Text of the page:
Electronic Mail

Table of Contents

1. Preliminary Configuration
2. Install and Configure Exim
3. Testing Submission by Hand Using SMTP
4. Troubleshooting
5. Assessment
6. Inspecting Headers
7. POP3 Server
7.1. Assessment
8. [Optional] A Simple Open Mailing List
9. Last Words

E-mail is a large and rather complex topic, but is very important. Being such an important part of everyday life, e-mail has a lot of things to consider. We could talk about many aspects of e-mail administration, but we’ll stick to the basics.

By the end of this lab, you should have a good idea of what is involved when setting up a very basic e-mail server, how mail is delivered and received, and how such things as mailing lists can be set up. We don’t have time today to cover other important e-mail issues such as SPAM and Virus prevention.

1. Preliminary Configuration

  1. In our case, we’re going to have all our e-mail services run on our Server1, but this needn’t be the case.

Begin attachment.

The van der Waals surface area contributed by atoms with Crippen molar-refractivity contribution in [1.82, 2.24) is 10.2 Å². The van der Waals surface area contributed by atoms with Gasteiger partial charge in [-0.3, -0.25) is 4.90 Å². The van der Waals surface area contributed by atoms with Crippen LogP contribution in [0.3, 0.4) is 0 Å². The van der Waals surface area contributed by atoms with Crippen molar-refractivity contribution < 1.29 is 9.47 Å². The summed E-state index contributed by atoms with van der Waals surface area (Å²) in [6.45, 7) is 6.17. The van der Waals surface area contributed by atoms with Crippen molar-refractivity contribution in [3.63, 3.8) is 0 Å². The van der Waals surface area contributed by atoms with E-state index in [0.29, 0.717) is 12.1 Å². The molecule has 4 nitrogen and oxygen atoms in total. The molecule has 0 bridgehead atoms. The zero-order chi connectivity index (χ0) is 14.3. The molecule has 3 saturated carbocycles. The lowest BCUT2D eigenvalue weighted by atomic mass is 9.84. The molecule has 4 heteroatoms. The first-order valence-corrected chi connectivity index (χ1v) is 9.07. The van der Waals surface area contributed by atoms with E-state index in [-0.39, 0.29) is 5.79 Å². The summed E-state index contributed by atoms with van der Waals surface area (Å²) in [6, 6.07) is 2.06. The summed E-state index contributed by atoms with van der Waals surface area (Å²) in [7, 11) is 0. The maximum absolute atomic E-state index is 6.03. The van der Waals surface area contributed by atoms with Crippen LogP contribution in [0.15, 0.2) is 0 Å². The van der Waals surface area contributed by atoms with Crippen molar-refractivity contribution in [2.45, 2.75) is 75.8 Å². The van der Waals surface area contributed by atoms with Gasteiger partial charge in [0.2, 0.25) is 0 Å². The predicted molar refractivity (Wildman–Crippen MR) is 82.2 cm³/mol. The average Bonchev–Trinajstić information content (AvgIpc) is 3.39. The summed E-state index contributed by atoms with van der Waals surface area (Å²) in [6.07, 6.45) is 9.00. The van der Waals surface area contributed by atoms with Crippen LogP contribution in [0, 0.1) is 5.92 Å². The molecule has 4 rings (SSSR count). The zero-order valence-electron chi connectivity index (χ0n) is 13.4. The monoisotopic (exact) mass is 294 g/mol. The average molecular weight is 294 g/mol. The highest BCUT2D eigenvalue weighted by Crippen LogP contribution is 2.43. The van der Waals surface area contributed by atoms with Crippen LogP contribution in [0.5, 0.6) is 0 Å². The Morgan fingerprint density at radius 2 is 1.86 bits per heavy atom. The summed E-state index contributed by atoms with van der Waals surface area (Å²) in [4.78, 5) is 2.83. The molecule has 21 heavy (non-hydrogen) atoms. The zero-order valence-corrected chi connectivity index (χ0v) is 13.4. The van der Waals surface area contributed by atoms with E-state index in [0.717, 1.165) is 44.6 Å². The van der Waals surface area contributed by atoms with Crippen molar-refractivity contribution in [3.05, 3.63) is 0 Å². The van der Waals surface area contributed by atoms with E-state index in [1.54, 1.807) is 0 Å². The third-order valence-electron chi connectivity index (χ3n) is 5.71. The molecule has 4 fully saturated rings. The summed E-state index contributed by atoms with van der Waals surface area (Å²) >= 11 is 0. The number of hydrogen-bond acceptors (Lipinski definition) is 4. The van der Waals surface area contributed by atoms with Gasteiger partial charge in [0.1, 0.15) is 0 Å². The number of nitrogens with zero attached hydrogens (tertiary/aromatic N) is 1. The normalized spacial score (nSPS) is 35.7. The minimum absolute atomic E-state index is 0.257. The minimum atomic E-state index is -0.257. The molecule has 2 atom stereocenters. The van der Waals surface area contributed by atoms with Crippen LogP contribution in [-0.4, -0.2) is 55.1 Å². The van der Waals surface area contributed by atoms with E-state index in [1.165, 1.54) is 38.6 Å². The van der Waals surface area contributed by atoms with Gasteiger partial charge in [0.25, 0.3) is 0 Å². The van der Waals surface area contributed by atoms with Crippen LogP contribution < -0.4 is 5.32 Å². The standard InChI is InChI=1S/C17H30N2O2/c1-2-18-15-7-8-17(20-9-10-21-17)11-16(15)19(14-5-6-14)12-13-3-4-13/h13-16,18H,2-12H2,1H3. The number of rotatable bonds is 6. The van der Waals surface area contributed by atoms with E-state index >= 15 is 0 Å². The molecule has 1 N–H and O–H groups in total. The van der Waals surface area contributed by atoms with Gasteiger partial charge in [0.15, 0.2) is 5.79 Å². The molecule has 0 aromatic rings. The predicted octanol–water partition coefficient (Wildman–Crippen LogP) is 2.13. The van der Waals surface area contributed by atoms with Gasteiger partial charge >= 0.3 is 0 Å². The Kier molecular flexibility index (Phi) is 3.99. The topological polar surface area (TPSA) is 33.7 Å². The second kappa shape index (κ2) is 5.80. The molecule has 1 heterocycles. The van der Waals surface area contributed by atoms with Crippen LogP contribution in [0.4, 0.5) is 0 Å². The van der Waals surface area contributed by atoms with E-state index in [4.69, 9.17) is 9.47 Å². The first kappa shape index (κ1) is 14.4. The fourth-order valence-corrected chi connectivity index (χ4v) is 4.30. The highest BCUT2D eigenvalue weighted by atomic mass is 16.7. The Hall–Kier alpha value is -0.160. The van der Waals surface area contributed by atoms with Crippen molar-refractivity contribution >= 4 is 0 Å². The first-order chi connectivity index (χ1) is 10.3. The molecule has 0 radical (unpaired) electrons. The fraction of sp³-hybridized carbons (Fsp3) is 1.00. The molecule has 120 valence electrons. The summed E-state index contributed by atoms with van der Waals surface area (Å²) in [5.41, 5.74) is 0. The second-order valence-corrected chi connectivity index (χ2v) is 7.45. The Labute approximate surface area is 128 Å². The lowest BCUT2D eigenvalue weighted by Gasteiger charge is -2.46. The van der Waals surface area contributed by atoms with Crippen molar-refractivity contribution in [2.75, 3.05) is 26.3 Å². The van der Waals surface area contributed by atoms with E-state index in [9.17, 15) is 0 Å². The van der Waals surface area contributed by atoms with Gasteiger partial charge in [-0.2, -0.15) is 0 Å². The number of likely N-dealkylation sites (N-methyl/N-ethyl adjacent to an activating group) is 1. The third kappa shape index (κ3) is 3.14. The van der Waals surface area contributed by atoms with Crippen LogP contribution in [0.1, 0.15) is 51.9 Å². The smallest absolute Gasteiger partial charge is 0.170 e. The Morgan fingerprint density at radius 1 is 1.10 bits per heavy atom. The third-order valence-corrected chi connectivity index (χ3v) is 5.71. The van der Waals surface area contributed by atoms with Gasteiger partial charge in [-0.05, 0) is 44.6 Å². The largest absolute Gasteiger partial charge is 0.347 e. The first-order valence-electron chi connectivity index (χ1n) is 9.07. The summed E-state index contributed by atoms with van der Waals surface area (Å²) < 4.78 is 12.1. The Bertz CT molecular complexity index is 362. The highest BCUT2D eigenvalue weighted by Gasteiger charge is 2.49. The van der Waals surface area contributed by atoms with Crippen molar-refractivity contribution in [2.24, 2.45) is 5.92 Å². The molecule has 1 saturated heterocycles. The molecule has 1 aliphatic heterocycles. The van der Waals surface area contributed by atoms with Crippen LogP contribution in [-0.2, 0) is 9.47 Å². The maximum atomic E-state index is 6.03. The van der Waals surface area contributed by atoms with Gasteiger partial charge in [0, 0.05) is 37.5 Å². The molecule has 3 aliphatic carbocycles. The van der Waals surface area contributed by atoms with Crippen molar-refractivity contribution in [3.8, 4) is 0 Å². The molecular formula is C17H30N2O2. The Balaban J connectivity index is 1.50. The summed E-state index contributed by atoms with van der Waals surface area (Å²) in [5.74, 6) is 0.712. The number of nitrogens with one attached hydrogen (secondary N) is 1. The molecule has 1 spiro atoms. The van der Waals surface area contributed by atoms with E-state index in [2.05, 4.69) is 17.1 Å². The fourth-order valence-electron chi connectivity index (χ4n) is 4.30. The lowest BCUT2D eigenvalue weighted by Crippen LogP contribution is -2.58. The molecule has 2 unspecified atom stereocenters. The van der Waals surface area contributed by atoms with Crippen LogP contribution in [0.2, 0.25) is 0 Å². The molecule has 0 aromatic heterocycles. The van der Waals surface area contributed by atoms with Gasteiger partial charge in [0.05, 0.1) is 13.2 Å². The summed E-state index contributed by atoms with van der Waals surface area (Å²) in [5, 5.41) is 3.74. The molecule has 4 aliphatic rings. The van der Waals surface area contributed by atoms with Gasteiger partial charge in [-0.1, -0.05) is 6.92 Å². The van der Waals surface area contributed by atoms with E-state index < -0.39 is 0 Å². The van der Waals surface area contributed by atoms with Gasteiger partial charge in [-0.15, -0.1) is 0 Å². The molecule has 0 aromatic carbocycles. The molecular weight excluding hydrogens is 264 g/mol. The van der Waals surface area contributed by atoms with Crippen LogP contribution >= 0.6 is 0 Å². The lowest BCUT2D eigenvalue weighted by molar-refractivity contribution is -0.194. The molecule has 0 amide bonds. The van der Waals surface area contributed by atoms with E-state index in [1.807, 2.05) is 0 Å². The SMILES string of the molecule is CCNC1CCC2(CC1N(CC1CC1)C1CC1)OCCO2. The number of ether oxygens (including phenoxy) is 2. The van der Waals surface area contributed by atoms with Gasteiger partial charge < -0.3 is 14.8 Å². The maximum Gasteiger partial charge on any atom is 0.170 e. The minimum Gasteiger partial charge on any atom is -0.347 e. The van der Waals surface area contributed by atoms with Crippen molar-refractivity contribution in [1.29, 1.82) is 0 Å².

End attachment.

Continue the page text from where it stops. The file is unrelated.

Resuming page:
2. Add an MX record with priority 0, for localdomain, that points to our servers IPv4 and IPv6 address. The second argument of an MX record must not be a name with a CNAME record, but rather something that has an A or AAAA record[67].

  3. Add an alias smtp.localdomain which points to the e-mail server, for both IPv4 and IPv6. Remember, this is an alias, so don’t add an entry to the reverse zone.

  4. Add another alias called pop3.localdomain, in the same way as the previous alias.

  5. Make the changes take effect, and test to make sure the mappings are correct and working.

    $ dig +short -t MX localdomain
    0 smtp.localdomain.
    $ dig +short -t ANY server1.localdomain
    192.168.1.1
    fd6b:4104:35ce::1
    $ dig +short -t ANY smtp.localdomain
    192.168.1.1
    fd6b:4104:35ce::1
    $ dig +short -t ANY pop3.localdomain
    192.168.1.1
    fd6b:4104:35ce::1
  6. Add a usercode for a fictitous user called bob on Server1. Use adduser bob for this. We shall be using this user later to test our delivery.



[67] See RFC1912.